Easy GPIO Hardware & Software


134 posts   Page 2 of 6   1, 2, 3, 4, 5, 6
by error404 » Thu Jan 05, 2012 8:05 pm
Do you intend 'basic' as 'least parts and as simple as possible' or 'minimal good implementation'?

1. This is okay, but low-side switching will provide more voltage to drive high-brightness LEDs and makes resistor calculation 'simpler' since the switching device won't contribute much voltage drop. You can make the circuit one component simpler by using a MOSFET instead and omitting the base resistor.

2. As mentioned you need to switch the low side here if you want to use 'N' devices. I think an opto is overkill for experimenting, but any dedicated I/O board could use them, and probably should in an education context.

3. Does the GPIO include pull-up/down resistors? 'Smooth' switching is generally not desirable on logic inputs, and can cause serious problems in some situations. Inputs should always traverse the Vil(max)->Vih(min) no-mans-land as quickly as possible. There are better - but more complicated - debouncing solutions available to solve this in hardware, but it's better dealt with in software IMO, so this circuit could simply be a switch from GPIO to Vcc/GND.

4. I would suggest a comparator and potentiometer to set the reference level instead. I know you want to avoid ICs, but I think (basic) comparator action is about as simple as it gets once you need to deal with the analogue world. Hysteresis is probably a good idea, and less easily explained, though...

Use 3V3 for the input circuits and 5V for the output circuits. Though socketed buffers are highly advised for those who don't know what they're doing :P
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by jamesh » Thu Jan 05, 2012 8:42 pm
GPIO's don't have pullups on board - you will need those on any connected board.

Gertboard should be available pretty soon after Raspi launch, so you won't have long to wait.

Agreed - use socketed buffer - Gertboard is you friend!
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by meltwater » Fri Jan 06, 2012 10:16 am
Thank you guys, your advice is a huge help to me, I'll start revising my drawings ASAP!

It is great learning this, and it is helping me understand things a lot better as I go (hopefully others too).  Hopefully I can try to explain each part.

error404 said:


Do you intend 'basic' as 'least parts and as simple as possible' or 'minimal good implementation'?


It's a good question…and it comes down to keeping the concept a level well below what the Gertboard offers (which is an all you can eat buffet of goodness!).  On the above balance points, it has to be sided on the 'least parts and as simple as possible' [add to that cheap as possible too] then if possible 'minimal good implementation'.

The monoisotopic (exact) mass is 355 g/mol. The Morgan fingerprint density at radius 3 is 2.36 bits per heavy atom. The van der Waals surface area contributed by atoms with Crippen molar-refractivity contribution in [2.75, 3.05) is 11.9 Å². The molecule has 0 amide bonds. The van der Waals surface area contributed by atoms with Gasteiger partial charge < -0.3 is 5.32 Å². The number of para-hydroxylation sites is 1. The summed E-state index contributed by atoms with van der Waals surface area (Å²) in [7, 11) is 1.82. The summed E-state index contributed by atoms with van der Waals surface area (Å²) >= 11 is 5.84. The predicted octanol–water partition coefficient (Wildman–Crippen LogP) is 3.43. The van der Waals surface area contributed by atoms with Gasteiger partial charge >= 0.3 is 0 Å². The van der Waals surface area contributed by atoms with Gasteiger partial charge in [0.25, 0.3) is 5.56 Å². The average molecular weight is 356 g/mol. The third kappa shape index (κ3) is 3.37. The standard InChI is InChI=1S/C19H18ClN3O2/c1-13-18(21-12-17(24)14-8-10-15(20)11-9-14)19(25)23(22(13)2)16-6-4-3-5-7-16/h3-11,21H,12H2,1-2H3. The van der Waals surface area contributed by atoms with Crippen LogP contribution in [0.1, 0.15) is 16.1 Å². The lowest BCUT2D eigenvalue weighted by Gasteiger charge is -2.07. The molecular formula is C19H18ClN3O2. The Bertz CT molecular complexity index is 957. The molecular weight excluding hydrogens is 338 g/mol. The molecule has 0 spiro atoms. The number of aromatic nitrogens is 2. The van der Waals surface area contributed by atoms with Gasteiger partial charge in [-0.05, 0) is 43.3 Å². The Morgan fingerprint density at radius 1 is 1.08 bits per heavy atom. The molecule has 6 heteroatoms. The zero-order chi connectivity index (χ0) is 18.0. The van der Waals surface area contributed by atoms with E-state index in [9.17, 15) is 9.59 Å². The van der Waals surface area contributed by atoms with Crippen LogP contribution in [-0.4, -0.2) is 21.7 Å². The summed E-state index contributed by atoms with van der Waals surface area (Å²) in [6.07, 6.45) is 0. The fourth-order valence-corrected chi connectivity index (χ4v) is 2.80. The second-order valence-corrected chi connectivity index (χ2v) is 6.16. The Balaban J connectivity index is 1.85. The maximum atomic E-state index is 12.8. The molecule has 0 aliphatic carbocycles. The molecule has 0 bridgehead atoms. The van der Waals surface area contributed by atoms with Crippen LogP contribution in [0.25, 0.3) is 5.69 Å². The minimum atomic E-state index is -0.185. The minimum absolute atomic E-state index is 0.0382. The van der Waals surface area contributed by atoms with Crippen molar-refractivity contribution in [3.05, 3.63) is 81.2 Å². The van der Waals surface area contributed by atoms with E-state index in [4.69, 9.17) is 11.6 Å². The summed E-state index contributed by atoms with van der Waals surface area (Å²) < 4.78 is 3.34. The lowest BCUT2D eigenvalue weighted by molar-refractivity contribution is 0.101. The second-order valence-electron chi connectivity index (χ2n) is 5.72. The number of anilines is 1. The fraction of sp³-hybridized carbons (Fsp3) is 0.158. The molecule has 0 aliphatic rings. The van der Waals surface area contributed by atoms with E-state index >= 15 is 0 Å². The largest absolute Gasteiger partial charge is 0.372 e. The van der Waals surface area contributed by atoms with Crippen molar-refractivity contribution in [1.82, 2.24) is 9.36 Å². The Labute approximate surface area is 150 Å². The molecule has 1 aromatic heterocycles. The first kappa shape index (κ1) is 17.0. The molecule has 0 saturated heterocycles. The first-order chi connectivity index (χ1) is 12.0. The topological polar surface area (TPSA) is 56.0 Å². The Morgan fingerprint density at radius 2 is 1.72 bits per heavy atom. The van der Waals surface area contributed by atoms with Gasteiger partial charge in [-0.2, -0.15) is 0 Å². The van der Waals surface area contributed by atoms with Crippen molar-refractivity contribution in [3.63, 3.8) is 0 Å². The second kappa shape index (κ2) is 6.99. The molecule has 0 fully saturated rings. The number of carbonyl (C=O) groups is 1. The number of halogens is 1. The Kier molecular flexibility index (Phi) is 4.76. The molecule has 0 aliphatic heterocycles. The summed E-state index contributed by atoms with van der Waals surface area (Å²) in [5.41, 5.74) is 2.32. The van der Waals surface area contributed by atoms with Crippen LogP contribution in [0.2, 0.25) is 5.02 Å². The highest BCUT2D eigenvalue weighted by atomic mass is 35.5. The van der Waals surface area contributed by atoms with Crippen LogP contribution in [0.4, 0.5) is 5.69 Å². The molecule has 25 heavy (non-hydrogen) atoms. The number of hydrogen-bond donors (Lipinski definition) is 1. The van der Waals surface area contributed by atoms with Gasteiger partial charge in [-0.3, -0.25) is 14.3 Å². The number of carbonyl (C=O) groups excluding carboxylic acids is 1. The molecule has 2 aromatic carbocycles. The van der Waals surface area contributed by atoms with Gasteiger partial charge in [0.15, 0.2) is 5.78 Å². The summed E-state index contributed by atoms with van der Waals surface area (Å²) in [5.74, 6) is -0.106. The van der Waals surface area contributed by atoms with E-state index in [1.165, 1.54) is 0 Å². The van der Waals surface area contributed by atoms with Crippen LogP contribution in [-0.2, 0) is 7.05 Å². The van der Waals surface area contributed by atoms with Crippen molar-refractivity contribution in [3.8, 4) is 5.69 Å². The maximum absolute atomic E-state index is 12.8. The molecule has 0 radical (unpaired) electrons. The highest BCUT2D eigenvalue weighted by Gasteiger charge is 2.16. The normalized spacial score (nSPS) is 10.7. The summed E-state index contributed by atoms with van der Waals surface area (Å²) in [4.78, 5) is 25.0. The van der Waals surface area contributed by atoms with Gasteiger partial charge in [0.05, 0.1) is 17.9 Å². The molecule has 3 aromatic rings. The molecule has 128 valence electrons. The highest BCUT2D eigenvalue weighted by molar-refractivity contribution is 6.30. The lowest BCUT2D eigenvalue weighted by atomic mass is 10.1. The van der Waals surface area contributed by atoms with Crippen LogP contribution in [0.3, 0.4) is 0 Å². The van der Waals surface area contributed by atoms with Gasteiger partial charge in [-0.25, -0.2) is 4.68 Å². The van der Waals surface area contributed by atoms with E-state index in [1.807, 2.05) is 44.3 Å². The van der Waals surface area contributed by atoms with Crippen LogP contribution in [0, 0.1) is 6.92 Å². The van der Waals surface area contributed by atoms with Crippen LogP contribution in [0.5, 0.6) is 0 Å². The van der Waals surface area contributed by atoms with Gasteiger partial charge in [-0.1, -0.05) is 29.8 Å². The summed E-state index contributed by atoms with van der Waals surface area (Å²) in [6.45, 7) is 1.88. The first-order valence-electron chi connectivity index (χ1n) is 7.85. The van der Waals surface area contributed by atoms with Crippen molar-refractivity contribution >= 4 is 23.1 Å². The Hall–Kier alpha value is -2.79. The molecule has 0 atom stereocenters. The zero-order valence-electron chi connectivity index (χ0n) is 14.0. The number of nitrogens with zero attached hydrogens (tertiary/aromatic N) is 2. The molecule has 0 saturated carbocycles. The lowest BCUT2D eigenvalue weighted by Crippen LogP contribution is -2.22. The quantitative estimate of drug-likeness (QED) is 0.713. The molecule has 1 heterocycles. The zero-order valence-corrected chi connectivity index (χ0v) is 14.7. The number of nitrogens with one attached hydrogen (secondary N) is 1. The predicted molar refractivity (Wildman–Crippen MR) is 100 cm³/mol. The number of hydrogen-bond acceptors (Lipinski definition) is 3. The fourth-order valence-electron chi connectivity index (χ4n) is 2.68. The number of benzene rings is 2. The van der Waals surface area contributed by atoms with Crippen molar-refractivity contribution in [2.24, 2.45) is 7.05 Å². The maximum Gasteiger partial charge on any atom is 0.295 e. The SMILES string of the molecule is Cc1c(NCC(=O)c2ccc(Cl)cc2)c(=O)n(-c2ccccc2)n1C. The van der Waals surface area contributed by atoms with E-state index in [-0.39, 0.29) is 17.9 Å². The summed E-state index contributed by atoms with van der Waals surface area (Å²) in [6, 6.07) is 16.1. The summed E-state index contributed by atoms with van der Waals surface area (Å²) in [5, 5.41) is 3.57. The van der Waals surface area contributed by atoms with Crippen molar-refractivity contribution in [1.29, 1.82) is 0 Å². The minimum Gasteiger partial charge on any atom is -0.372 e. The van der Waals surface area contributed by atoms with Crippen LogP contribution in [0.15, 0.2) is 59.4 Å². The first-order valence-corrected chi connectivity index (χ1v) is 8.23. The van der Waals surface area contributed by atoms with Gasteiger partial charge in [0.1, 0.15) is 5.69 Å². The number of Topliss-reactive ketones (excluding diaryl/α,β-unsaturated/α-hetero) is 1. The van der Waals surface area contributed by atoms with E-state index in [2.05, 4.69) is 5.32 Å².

My thinking is, you may build a project using a R-Pi and develop it using the Gertboard, but it'll be nice to free up the Gertboard afterwards to develop your next project.  Also, if you want to experiment with I/O without planning on doing anything too complicated.

For now, I'm thinking these circuits should be aimed at breadboard and stripboard designs, which keeps things low level and fully adaptable.  This means, people can take the circuit designs, use additional suggested improvements (i.e to add 'minimal good implementation' aka buffer ICs) where they are happy to add the cost or understand enough to not need it.  The idea is to create a guide for beginners, not to produce a product or board (although basic PCB designs could be made if required I guess – although I hope the circuits will be simple enough without).

- Circuits 1 [LED] and 2 [Motor Drive] -

Tomo2k said:


The motor drive would need to have the transistor between the motor and gnd, as drawn it won't work and may damage the RPi.
– I would also use an opto-isolator to drive a MOSFET to protect the RPi from under/overvolt from motor start/stop. This also allows the motor to have a completely separate power supply at any (safe) voltage.


Oh yes, it would draw current from the base as well as collector, I suppose.  As error404 also mentions, same will be best for the LED too.

- Circuit 3 [Switch] -

Minimal de-bounce or perhaps none at all (probably the easiest way is to test and try it out!), I agree to keep things simple the noise can be handled within the software.  Will also ensure there are pull-ups.

- Circuit 4 [Analogue sensor to digital input] -

For most cases the simple circuit I think would be enough, perhaps we can create a more complex one later on using comparators (for specific applications).  Perhaps most would find themselves better off using the Gertboard and it's ADC inputs for experimenting with, putting in software hysteresis (and any number of control methods they want to try).

- Buffering/Protection -

I think to resolve the buffer side of it, is to make it an optional addition to the circuit if required.  The opto-isolating ICs make good sense, and to a beginner, very easy to explain their function, also they are something which once you have one you can reuse as you experiment.

Is the following suitable?